by Andrew Welch
What makes a game fun? It's a tough question to answer, but
from the hard-earned experience gleaned from playing games
in the arcade as I was growing up, I have a few suggestions to
Games should be easy to pick up and start banging away at.
You should be able to immediately dive into playing a game,
and have a decently enjoyable experience (though, of course,
not an entirely successful one).
This is where we find the difference between complexity and
depth. Many game authors -- mistakenly, in my opinion --
attempt to make their games interesting by making them
complex rather than deep.
An analogy is appropriate. A complex piece of literature would
be a scientific paper, laden with scientific terms, dry explanations,
and droning on to no end. Lots of information, but not very
compelling for the average person.
A deep piece of literature would be something such as the Iliad,
which is quite an easily readable, enjoyable tale to read the first
time through. However, if you look deeper into the story, you'll find that it is riddled with metaphor, imagery, sub-plots, and the like.
With the former, most people would have a tough time struggling through once. The latter
continues to give you more as you reread it and become acquainted with its nuances.
Good games should be like the Iliad. You should be able to pick them up and start playing them
immediately, and enjoy yourself. However they should have more to offer in terms of skill,
subtlety, and strategy that is revealed as you become more intimately involved with the game.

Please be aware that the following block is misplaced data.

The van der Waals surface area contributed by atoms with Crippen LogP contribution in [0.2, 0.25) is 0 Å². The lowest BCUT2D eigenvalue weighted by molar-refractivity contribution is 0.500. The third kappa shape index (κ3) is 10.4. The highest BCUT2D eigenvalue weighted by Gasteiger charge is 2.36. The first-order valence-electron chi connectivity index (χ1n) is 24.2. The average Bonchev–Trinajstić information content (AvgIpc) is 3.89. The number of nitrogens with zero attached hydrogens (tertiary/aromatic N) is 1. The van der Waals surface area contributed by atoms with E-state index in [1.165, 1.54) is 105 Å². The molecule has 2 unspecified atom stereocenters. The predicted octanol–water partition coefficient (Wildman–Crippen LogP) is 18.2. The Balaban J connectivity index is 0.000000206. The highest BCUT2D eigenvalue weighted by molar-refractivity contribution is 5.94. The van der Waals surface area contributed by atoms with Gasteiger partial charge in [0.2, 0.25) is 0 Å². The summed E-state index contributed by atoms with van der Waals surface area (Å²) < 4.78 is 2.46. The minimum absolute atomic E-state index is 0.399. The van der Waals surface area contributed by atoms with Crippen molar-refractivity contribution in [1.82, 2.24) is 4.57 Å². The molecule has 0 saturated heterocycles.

It's extremely satisfying to be able to develop a skill while playing a game, beyond simply
memorizing the appropriate keystrokes to press. Thinking, learning, and overcoming obstacles are all important to a game, but more important is that the player is rewarded with a sense of
accomplishment that goes beyond "find the yellow key and put it in the yellow door."
Just as it is stunning to see someone excel at a particular sport, it's also equally stunning to see
someone excel at playing a video game. It's unfortunate that many games these days depend on
complexity to make them appear interesting. Hopefully, we'll help to change that, at least in our
corner of the world.
Ambrosia Software, Inc.
Ed Note - When not crushing helpless souls in Bolo, Andrew enjoys the great outdoors. He has
recently purchased a 12,000lb wench. When asked what we was going to do with it, he said, "I'll
attach a Hummer to it and scale tall buildings." Downtown Rochester will never be the same.